If they stay true to their campaign rhetoric, the class of freshman House Republicans won't be leading any revolutions next year on the issue of climate change.
That said, environmentalists from both ends of the political spectrum said there's the potential that a few of the 31 GOP freshmen could make an impact — either by allying with ongoing efforts to combat global warming or by gumming up the works in opposition.
"What we're hoping for is that the new Republican members will find it easier to work together and find bipartisan solutions," said Craig Auster of the League of Conservation Voters.
There likely will be plenty of chances.
Next year, Democrats will control the House for the first time in eight years. Already their freshman class — led by Rep.-elect Alexandria Ocasio-Cortez of New York — has demanded that House leadership make climate change a top priority.
Whether their GOP counterparts go along is another matter, especially because most of the incoming Republican freshmen were elected from reliably red districts and not the swing districts that typically send GOP moderates to Washington.
"Clearly, there's been a new push in the [freshman] Democratic class" to address climate change, Auster said. "I haven't seen that on the other side yet."
In a few cases, there are reasons for climate activists to be cautiously optimistic.
Wisconsin voters picked Republican Bryan Steil to take the place of outgoing House Speaker Paul Ryan (R). During an October forum, Steil said, "I believe that climate change is real and I believe humans are a key component in that."
Down in Florida, Republican Rep.-elect Michael Waltz has argued that climate change poses a real risk to U.S. security. "We do need to — from a military standpoint, even a national security standpoint — deal with the effects of a warming Earth," Waltz said in a 2017 segment on Fox News (Climatewire, Sept. 10).
And Rep.-elect William Timmons (R-S.C.) has spoken positively of the benefits of solar power, even telling the Washington Examiner that he planned to get solar panels installed on a new home.
"I am working on building a little farm, and I just think it would be good to not have to call my local energy company to ask to turn my power back on during blackouts," he told the publication.
'My dadgum windshield'
Set against these candidates, however, is the rest of the GOP freshman class.
Few, if any, of its members made climate change a main plank of their campaign platforms. And those who did often addressed global warming in an offhanded way.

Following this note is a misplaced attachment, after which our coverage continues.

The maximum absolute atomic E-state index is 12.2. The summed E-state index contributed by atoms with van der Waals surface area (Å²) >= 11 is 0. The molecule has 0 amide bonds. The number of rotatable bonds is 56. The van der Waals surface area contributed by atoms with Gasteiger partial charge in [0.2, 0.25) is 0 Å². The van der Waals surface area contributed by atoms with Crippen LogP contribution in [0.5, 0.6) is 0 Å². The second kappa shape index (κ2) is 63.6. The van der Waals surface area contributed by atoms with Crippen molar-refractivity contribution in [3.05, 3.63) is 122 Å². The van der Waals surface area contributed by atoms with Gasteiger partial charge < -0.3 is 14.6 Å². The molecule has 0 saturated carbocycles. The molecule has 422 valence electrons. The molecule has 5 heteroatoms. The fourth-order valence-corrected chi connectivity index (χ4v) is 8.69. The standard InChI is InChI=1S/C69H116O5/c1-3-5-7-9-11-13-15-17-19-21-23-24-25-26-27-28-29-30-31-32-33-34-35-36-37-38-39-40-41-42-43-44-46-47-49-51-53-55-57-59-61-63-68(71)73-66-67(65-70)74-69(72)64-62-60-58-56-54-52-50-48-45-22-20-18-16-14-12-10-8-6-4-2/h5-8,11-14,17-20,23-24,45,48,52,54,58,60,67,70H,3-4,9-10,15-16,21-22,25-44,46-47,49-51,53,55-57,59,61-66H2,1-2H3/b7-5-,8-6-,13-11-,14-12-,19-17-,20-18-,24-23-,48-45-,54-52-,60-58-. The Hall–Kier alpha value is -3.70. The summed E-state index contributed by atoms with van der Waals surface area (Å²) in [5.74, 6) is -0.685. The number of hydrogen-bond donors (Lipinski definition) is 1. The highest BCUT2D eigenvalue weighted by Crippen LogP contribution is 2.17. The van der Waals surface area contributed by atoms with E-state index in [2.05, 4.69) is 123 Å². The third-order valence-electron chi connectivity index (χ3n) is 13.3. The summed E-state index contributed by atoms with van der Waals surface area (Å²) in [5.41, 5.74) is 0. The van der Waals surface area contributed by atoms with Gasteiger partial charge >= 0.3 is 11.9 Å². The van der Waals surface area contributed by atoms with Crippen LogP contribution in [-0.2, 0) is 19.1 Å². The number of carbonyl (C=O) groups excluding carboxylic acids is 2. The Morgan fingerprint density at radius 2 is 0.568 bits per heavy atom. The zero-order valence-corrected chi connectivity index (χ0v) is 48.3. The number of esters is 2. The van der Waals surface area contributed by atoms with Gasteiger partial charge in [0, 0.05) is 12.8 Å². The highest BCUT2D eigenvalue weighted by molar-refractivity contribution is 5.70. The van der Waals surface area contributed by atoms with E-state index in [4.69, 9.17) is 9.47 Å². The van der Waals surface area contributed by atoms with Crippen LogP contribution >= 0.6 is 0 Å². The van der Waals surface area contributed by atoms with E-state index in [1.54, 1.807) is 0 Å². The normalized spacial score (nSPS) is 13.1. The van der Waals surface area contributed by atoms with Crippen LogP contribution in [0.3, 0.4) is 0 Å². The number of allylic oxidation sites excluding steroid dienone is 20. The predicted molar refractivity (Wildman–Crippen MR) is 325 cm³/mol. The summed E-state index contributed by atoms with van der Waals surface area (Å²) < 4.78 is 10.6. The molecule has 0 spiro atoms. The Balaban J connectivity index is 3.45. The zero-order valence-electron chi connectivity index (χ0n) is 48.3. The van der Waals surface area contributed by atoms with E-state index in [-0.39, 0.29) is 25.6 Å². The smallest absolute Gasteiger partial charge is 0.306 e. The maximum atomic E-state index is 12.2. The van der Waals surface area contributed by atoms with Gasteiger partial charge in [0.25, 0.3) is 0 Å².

A typical example is Rep.-elect Dan Crenshaw (R-Texas). His campaign website barely mentioned global warming, other than to applaud President Trump for withdrawing from the "costly and meaningless Paris Climate Agreement."
"That agreement was merely value signaling, not good policy," Crenshaw added. "We must use our money to develop better infrastructure, not engage in hopeless attacks on our energy industry."
Other incoming GOP freshmen have either denied the science of global warming or mocked climate activists.
One of those is Rep.-elect Mark Harris (R-N.C.), who defeated Democrat Dan McCready, a solar power investor.
Harris, a pastor, told The Charlotte Observer that he believes the Earth was created less than 10,000 years ago. He said during a recent debate that he doesn't "necessarily buy into the fact that humans are responsible" for climate change.
In Tennessee, Rep.-elect Tim Burchett took a different tack.
During a cold snap last January, the incoming freshman Republican snarked on Twitter that "Al Gore needs to scrape my dadgum windshield" — a dig at the climate activist and former vice president.
Neither Harris nor Burchett responded to requests for comment.
'More pressure to engage'
The lack of obvious climate champions in the GOP freshman class isn't surprising, given the outcome of the midterms.
The blue wave that swept about 60 freshman Democrats into the House brought half as many new Republicans.
And the Democratic victories often came at the cost of right-of-center Republicans, such as Rep. Leonard Lance of New Jersey.
His loss means the next session of the House will seat just one of the eight Republicans — Rep. Chris Smith, another New Jersey lawmaker — who voted in 2009 for a carbon cap-and-trade measure known as Waxman-Markey. The others are gone.
Similarly, the bipartisan Climate Solutions Caucus saw its Republican ranks decimated in the election. It is uncertain how many freshman GOP lawmakers will take their place.
That double whammy could make the House GOP, on average, more hostile to efforts to address climate change.
But Alex Flint of the conservative group Alliance for Market Solutions said there are a few reasons to be hopeful about GOP support for climate change legislation.
Environmentally conscious Republicans such as Reps. Brian Fitzpatrick of Pennsylvania and Francis Rooney of Florida are returning to Congress next year and have already taken steps to move forward with new carbon fee legislation — an approach favored by the Alliance for Market Solutions.
Flint also said that a Democratic-controlled House is more likely to address climate change in a meaningful way, either through legislation or with hearings, and that could give GOP freshmen a chance to weigh in.
"I think Republicans are going to feel more pressure to engage on this, and there will be more opportunities for reasonable Republicans to participate," Flint said.